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The misunderstanding of Paul Pogba

The misunderstanding of Paul Pogba


Reports suggest that Paul Pogba will leave Manchester United this summer. He’s often been an unpopular figure at Old Trafford, but has he really been as much of a failure as people say?

Manchester United let Paul Pogba leave the club for free as a youngster, and bought him back from Juventus in 2016. He cost them almost £90 million. 

He’s since won the World Cup with France and even scored in the final. 

Yet that price tag has weighed heavily on the Frenchman in the last six seasons. He’s been badly criticised for a lack of form, a lack of effort, and even a lack of interest. 

“What would you like to say all things Paul Pogba?”

“I wouldn’t put Paul Pogba in the Wigan team, he’d make it worse.”

“You’re in League One, aren’t you at the moment?”


“You would have Paul Pogba at Wigan.”

“The amount of passion them players put in week in, week out…you just would not see it from Paul Pogba. He’s lazy, he’s just not…he doesn’t give anything.”


And Manchester United fans haven’t been too enamoured with him either. 

“People say that at United all the players aren’t pulling in the same direction and they’re not. They’re playing for themselves. It’s like people saying about Paul Pogba staying…why? He’s there for the money. If he was at United to actually try and win things, you’d see him tracking back, you’d see him putting the effort in.”


Paul Pogba was even booed by United fans when he was substituted during a 3-2 win over Norwich. 

But it’s also widely acknowledged that Manchester United’s problems run deep. There’s not one overall reason for their lack of success, which is why boss Ralf Rangnick told reporters that the side needs open heart surgery.

So is Paul Pogba really as bad as people suggest?

At Juventus, Paul Pogba played on the left-hand side of a three-man midfield alongside some combination of Andrea Pirlo, Claudio Marchisio and Arturo Vidal. 

For France, he plays on the left-hand side of a three-man midfield too. 

That means that he’s free to be more creative, because the other two midfielders can provide defensive cover if needed. He can drive forward with the ball and make runs into the box. 

“Again, as we all know, the best version of Paul Pogba that we’ve seen at club level is very different to international level but at club level was in the midfield three when he played on that left-hand side in a very good – albeit – Juve team.” 


But Manchester United tends to play with a two-man midfield. 

That’s meant Paul Pogba has played as the most defensive midfielder ten times, and in a more advanced attacking role nine times. Neither of these are regarded as his best position.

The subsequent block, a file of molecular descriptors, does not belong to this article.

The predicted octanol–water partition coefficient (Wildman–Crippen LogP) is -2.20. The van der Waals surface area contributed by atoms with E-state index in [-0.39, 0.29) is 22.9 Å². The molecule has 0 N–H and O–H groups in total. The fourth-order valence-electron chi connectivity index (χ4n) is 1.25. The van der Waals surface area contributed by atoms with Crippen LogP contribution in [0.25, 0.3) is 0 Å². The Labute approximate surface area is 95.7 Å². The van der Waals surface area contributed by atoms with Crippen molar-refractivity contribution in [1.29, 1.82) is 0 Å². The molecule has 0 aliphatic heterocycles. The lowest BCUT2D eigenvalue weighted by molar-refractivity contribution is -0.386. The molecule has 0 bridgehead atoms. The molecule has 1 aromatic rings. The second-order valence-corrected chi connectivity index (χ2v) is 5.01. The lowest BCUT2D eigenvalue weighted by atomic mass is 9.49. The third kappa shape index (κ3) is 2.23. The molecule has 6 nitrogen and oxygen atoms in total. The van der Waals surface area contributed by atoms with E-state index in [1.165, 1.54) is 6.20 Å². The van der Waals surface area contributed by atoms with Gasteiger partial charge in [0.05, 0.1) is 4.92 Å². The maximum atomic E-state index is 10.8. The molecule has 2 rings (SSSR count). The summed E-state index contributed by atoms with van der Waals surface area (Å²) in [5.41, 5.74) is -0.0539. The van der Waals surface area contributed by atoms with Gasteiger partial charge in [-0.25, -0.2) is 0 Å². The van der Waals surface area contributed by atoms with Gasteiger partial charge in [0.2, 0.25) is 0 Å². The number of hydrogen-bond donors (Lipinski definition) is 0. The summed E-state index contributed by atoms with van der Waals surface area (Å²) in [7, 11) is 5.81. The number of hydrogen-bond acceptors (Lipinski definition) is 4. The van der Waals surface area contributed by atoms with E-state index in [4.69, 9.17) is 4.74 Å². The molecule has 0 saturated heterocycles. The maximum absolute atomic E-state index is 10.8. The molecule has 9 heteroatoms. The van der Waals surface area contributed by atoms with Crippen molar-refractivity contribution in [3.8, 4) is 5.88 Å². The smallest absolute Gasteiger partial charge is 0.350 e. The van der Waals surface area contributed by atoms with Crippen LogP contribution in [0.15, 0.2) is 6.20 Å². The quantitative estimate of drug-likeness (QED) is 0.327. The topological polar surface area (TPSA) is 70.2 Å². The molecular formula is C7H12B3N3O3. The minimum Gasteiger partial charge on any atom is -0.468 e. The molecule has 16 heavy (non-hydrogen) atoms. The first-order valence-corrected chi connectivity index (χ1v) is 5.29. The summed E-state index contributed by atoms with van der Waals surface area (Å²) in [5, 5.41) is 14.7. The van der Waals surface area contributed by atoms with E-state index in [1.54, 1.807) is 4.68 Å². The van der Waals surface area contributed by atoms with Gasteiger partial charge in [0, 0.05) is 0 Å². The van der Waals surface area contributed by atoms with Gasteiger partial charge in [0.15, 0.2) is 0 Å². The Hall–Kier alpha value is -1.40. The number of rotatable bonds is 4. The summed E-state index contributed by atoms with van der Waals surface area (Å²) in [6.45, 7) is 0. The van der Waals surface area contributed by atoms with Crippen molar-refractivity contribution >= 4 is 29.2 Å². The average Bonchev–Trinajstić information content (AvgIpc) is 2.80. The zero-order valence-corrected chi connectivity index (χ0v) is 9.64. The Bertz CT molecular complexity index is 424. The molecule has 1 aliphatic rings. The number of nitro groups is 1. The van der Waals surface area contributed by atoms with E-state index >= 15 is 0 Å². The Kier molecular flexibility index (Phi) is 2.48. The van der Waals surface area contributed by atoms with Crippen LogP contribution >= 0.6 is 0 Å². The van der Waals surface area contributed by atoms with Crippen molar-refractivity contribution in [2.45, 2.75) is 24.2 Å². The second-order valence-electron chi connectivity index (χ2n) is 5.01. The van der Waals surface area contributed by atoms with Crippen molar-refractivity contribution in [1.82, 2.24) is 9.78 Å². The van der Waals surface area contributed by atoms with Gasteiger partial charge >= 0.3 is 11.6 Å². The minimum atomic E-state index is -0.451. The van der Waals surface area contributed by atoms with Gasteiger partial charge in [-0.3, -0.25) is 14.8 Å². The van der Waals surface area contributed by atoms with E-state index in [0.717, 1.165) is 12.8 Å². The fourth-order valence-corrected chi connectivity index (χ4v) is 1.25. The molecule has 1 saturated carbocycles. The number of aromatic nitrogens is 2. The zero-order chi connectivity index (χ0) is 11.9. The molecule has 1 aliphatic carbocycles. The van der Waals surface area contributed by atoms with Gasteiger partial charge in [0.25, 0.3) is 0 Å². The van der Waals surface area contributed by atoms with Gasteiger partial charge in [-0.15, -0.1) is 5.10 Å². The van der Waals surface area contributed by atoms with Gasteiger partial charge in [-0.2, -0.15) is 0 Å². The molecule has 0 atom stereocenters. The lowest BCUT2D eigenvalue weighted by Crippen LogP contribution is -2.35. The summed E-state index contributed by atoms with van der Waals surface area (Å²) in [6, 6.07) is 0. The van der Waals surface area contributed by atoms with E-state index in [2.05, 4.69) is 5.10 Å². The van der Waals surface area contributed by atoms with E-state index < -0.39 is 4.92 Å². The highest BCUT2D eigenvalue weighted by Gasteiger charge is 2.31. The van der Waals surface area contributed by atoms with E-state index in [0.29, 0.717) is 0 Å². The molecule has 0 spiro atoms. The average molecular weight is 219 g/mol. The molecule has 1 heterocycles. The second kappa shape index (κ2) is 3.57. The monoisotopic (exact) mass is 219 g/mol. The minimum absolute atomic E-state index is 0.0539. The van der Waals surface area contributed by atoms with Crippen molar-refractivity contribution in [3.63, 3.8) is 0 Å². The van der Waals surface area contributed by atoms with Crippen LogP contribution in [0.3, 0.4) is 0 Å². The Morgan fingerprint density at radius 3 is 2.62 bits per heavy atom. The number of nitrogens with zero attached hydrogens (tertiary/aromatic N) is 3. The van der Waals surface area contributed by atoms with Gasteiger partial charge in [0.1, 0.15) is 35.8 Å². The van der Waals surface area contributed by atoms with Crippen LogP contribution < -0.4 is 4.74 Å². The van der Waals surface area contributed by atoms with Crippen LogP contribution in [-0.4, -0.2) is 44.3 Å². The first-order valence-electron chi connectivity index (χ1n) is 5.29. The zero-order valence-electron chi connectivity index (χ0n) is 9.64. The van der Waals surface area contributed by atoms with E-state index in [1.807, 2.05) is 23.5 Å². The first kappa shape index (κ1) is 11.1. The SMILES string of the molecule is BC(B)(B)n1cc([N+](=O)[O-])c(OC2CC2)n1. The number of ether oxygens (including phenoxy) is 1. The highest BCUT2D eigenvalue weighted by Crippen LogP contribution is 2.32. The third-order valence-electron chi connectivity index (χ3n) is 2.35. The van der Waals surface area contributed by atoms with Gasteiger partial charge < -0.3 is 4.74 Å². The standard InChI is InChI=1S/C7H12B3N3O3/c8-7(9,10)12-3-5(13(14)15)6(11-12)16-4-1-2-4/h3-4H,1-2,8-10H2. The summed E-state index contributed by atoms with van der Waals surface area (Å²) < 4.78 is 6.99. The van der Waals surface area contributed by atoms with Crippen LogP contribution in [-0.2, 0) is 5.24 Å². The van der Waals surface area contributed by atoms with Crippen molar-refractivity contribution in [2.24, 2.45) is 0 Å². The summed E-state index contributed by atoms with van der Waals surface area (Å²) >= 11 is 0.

He’s criticised for not being able to make these changes in position work. That’s where the comments about effort and work-rate come from. 

Here’s Manchester United midfield legend Paul Scholes talking to BT Sport  in 2017.

“I watched him a lot at Juventus. Cos Juventus are a really good team. He was a runner. He was a worker in that team, I’d see him sprint to balls, I’d see him sprinting to make tackles, he’s scoring goals. And the footballer, the man who controlled the game was Pirlo. Now he’s being asked to do that at Manchester United…it’s not what he does best.”

BT Sport

But when nutritionists and sports psychologists are employed by clubs to achieve just a 1% advantage, there’s a chance that fielding a player in his correct position could be an easy win.

Paul Pogba scored 34 goals and assisted his team-mates 40 times in 178 appearances for Juventus. At United, he’s scored 39 times and assisted on 51 occasions. But it’s taken him 233 games to get there.

Yet this season, he’s made more assists than any other Manchester United player. 

Paul Pogba can attack. He can, as Paul Scholes said, do the defensive work too. As we’ve seen with France and Juventus, he shines when he’s asked to do a bit of both. But at United, he’s been tasked with doing one or the other.

On top of that, there’s been a lot of pressure in Manchester. His every move is scrutinised. Recently, there was a whole article written about whether or not he’d left the Whatsapp group chat with the other Manchester United players. 

Could it be that he’s become a scapegoat for more deep rooted problems at Manchester United?

If he does move on this summer, it could be the best solution for all involved.

Today’s story was written by Chloe Beresford and mixed by Imy Harper.